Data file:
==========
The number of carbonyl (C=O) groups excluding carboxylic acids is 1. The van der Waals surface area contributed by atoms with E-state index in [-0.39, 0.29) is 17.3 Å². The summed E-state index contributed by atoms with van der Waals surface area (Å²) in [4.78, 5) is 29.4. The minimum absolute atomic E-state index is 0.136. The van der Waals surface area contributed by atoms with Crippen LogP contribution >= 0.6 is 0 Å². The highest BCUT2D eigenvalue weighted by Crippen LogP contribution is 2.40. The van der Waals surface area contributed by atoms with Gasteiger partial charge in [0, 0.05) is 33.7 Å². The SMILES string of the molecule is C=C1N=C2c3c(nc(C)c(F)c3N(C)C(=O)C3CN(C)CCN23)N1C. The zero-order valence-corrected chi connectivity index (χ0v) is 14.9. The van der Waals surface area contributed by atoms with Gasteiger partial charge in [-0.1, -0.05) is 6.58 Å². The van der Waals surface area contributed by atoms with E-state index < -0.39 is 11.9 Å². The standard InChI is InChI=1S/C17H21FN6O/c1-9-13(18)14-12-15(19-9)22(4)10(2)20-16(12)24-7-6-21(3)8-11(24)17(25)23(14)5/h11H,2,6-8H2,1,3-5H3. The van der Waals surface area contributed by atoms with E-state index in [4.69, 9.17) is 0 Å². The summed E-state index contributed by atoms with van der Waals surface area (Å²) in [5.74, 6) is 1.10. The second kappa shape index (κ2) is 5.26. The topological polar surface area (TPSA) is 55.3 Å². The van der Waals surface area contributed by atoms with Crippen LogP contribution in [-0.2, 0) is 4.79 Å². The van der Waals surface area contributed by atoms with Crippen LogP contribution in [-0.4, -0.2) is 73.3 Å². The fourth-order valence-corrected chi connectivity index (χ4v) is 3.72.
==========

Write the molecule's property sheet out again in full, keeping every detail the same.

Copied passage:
The number of carbonyl (C=O) groups excluding carboxylic acids is 1. The van der Waals surface area contributed by atoms with E-state index in [-0.39, 0.29) is 17.3 Å². The summed E-state index contributed by atoms with van der Waals surface area (Å²) in [4.78, 5) is 29.4. The minimum absolute atomic E-state index is 0.136. The van der Waals surface area contributed by atoms with Crippen LogP contribution >= 0.6 is 0 Å². The highest BCUT2D eigenvalue weighted by Crippen LogP contribution is 2.40. The van der Waals surface area contributed by atoms with Gasteiger partial charge in [0, 0.05) is 33.7 Å². The SMILES string of the molecule is C=C1N=C2c3c(nc(C)c(F)c3N(C)C(=O)C3CN(C)CCN23)N1C. The zero-order valence-corrected chi connectivity index (χ0v) is 14.9. The van der Waals surface area contributed by atoms with Gasteiger partial charge in [-0.1, -0.05) is 6.58 Å². The van der Waals surface area contributed by atoms with E-state index < -0.39 is 11.9 Å². The standard InChI is InChI=1S/C17H21FN6O/c1-9-13(18)14-12-15(19-9)22(4)10(2)20-16(12)24-7-6-21(3)8-11(24)17(25)23(14)5/h11H,2,6-8H2,1,3-5H3. The van der Waals surface area contributed by atoms with E-state index in [4.69, 9.17) is 0 Å². The summed E-state index contributed by atoms with van der Waals surface area (Å²) in [5.74, 6) is 1.10. The second kappa shape index (κ2) is 5.26. The topological polar surface area (TPSA) is 55.3 Å². The van der Waals surface area contributed by atoms with Crippen LogP contribution in [-0.2, 0) is 4.79 Å². The van der Waals surface area contributed by atoms with Crippen LogP contribution in [-0.4, -0.2) is 73.3 Å². The fourth-order valence-corrected chi connectivity index (χ4v) is 3.72.